Jamaica: A Worrying Sight – Experts At KPH Concerned By Glaucoma Figures

By Jodi-Ann Gilpin
At least 15 per cent of the roughly 500 patients tested monthly at the Kingston Public Hospital (KPH) are diagnosed with glaucoma, a rate that experts at the hospital believe is worrying.

Dr Angela Mattis, head of the Ophthalmology Department at the KPH, said that the number was revealed by an ongoing study being undertaken by the department.

Glaucoma is a condition that causes damage to the eye’s optic nerve and gets worse over time. Without treatment, glaucoma can lead to permanent blindness.

The study, which started at the end of last year, is being done with the aim of having researched and official data regarding the number of persons in Jamaica with the disease.

Mattis told The Gleaner that while there are situations in which the disease can be prevented, for the most part, it carries few or no symptoms in its early stage.

“Anecdotally, more than 50 per cent of our patients in the eye clinic have glaucoma. We average some 500 new referrals per month, and of that, approximately 15 per cent of those are diagnosed with glaucoma. Somebody might say that is not a large number, but if you were to exclude some of the many traumatic eye injuries, for example, interpersonal violence, etc, that number could jump to at least 30 per cent per month.”

“You can’t prevent glaucoma, so we are talking about diseases that you have no control over. Accidents are, for the most part, preventable. Glaucoma is a disease that for the most part, is symptomless because by the time you realise that you are not seeing well, it is very advanced. It can only be controlled.”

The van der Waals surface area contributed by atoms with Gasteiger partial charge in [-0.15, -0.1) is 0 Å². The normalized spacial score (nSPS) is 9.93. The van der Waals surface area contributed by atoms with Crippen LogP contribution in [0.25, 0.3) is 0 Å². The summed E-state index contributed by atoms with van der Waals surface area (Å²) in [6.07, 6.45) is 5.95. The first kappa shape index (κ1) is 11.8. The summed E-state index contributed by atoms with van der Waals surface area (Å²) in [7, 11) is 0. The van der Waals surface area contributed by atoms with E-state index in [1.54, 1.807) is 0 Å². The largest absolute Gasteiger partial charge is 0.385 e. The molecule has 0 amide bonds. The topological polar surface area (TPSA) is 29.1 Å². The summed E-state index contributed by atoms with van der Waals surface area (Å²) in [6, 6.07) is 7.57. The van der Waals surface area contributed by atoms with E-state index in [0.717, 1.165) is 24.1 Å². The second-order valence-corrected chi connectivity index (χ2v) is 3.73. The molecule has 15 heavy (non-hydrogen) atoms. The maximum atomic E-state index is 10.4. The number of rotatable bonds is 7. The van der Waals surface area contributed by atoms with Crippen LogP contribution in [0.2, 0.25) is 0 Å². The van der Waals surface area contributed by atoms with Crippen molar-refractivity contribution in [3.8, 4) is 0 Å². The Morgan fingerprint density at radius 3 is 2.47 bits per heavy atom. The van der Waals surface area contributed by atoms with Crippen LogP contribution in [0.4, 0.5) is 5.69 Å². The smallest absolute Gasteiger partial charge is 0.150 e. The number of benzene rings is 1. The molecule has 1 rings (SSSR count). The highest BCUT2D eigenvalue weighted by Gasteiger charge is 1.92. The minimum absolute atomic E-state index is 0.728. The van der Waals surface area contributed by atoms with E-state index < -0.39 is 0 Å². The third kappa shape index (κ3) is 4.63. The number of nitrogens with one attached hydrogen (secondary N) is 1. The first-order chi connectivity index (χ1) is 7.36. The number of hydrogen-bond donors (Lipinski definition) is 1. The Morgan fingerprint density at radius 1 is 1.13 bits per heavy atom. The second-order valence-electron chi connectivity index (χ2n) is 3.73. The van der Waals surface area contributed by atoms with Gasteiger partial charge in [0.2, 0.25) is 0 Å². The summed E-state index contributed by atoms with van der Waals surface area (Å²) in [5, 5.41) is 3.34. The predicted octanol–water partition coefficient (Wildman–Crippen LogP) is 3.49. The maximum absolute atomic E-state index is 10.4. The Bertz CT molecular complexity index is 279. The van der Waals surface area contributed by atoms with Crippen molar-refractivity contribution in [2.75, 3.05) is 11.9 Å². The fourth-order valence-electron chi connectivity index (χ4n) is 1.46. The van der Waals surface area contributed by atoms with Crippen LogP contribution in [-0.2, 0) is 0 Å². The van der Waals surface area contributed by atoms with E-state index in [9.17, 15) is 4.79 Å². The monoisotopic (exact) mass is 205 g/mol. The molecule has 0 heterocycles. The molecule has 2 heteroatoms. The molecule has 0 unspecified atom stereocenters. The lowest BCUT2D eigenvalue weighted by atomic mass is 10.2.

The ophthalmologist emphasised, however, that patients are able to control the devastating effects as they often are able to live a fairly good life after being treated.

“It’s not all doom and gloom. It is a condition which can cause irreversible blindness, so if you don’t start treatment early, you run the risk of your optic nerve being totally gone. That is why we want to catch them early. We have those who come at a very late stage, but, generally, they do well and can survive with their eye drops, similar to a hypertensive patient.”

She also emphasised the need for more persons to take the disease more seriously and make an effort to get checked at least once per year.

“It is a disease that has a hereditary component. So, if you have a family member who has glaucoma, you should be checked. Glaucoma really spans the ages; you can be born with glaucoma so it can be congenital. For most patients, however, it comes on later in life,” she said.

“All the treatment that we have is to prevent it from progressing. It’s very serious. It is one of the leading causes of blindness in Jamaica.”


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